A common side effect of a stroke is “foot drop,” an inability to walk without scuffing the ground that often leads to trips and falls. It can also result from spinal cord injuries, cerebral palsy, Parkinson’s disease and weakness due to advancing age, among other causes. Mechanical engineers Tyler Susko and Elliot Hawkes have partnered to develop a custom rehabilitative shoe, Cadense, that alleviates foot drop. The shoe, which features both high- and low-friction components, provides constant stability to aid in stroke recovery and ameliorates walking disabilities from a whole host of other conditions. In 2022, a beta test showed that many people were finding it easier to walk normally, and faster, with the shoe serving as an assistive device. A clinical trial is next. Meanwhile, the shoe is in production; more than 2,000 pairs were delivered in spring 2024.

Michael Beyeler

 USING VIRTUAL REALITY, an AI module for future visual prostheses creates practical and useful artificial vision.

A smart bionic eye

There are some 6 million people worldwide living with profound blindness. Some of them use visual prostheses, which are meant to replace lost functionality with an implant. Yet the vision these devices currently provide is limited; blind users are able to see something, but they don’t know what it is they’re looking at. Now, by integrating artificial intelligence and object recognition technology into visual prostheses, computer scientist Michael Beyeler is working to advance the capabilities of these bionic eyes. In the future, AI-powered visual augmentations could be combined with GPS to give directions, warn users of impending dangers in their immediate surroundings, or even extend the range of visible light with the use of an infrared sensor.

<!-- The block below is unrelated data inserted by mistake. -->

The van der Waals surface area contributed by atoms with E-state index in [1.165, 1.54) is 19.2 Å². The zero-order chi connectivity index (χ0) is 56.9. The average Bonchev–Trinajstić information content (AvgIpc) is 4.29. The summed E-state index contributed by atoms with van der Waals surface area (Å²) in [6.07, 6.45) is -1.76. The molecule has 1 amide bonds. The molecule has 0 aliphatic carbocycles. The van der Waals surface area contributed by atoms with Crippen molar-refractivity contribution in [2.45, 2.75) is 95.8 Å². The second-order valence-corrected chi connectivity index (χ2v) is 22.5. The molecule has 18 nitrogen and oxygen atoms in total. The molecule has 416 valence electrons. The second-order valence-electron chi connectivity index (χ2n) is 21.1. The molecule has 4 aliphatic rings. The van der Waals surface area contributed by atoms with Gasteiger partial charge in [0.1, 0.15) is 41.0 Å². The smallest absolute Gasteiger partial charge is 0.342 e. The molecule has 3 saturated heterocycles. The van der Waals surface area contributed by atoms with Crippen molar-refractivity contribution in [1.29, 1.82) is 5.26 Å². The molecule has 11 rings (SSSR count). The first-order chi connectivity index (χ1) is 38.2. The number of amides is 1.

Rory Cooper

 CAMBERED WHEELS ensure the plane of the wheelchair is closer to the shoulders, putting less strain on the upper body when propelling the chair.

A superior wheelchair

The first wheelchair that biomedical engineer Rory Cooper Ph.D. ’89 designed, an ultralight model, was for himself, after a bike accident left him paralyzed. Then he set out to help others, and ultimately revolutionized wheelchair technology. His many innovations — including an ergonomic pushrim, an algorithmic digital joystick and robotic arms — have substantially improved both manual and electric wheelchairs and benefited the health, mobility and inclusion of people with disabilities and older adults. In 2023, Cooper was inducted into the National Inventors Hall of Fame and awarded a National Medal of Technology and Innovation. In 2024, he was elected to the National Academy of Engineering. He is founder and director of the Human Engineering Research Laboratories at the University of Pittsburgh.

Frank Doyle

 THE CONTROL ALGORITHM for the artificial pancreas couples real-time sensing of the wearer’s blood sugar with the appropriate dosage of insulin.

An artificial pancreas

Keeping their blood glucose levels in a safe range is a major challenge for people with Type 1 diabetes. It requires checking their levels several times a day, and timing and adjusting their insulin doses, which need to account for things such as activity, timing of meals, carbohydrate content of meals and illness. Complicating matters further, there’s a small margin for error. Too little insulin could lead to diabetic ketoacidosis, while too much can cause hypoglycemia. At UCSB, an algorithm was developed by former chemical engineering professor (now Brown University provost) Frank Doyle. Created for an artificial pancreas, the algorithm minimizes the guesswork and lowers the barrier to consistent and accurate insulin therapy, giving diabetes patients peace of mind.

Spring / Summer 2024